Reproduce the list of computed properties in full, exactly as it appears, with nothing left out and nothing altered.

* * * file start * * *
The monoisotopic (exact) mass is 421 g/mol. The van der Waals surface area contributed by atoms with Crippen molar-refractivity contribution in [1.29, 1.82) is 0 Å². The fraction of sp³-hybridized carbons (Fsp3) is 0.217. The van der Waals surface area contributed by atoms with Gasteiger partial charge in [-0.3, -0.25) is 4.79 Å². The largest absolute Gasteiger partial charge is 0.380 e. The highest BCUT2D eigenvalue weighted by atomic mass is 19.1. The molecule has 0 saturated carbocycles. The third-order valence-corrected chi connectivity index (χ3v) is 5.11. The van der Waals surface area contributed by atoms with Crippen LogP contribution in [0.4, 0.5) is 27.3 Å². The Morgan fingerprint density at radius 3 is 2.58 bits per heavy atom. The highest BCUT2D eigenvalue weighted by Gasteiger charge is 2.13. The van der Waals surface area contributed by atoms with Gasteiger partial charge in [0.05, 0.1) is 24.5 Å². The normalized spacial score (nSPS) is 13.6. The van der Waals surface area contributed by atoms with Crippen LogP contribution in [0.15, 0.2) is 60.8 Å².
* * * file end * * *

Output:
The monoisotopic (exact) mass is 421 g/mol. The van der Waals surface area contributed by atoms with Crippen molar-refractivity contribution in [1.29, 1.82) is 0 Å². The fraction of sp³-hybridized carbons (Fsp3) is 0.217. The van der Waals surface area contributed by atoms with Gasteiger partial charge in [-0.3, -0.25) is 4.79 Å². The largest absolute Gasteiger partial charge is 0.380 e. The highest BCUT2D eigenvalue weighted by atomic mass is 19.1. The molecule has 0 saturated carbocycles. The third-order valence-corrected chi connectivity index (χ3v) is 5.11. The van der Waals surface area contributed by atoms with Crippen LogP contribution in [0.4, 0.5) is 27.3 Å². The Morgan fingerprint density at radius 3 is 2.58 bits per heavy atom. The highest BCUT2D eigenvalue weighted by Gasteiger charge is 2.13. The van der Waals surface area contributed by atoms with Gasteiger partial charge in [0.05, 0.1) is 24.5 Å². The normalized spacial score (nSPS) is 13.6. The van der Waals surface area contributed by atoms with Crippen LogP contribution in [0.15, 0.2) is 60.8 Å².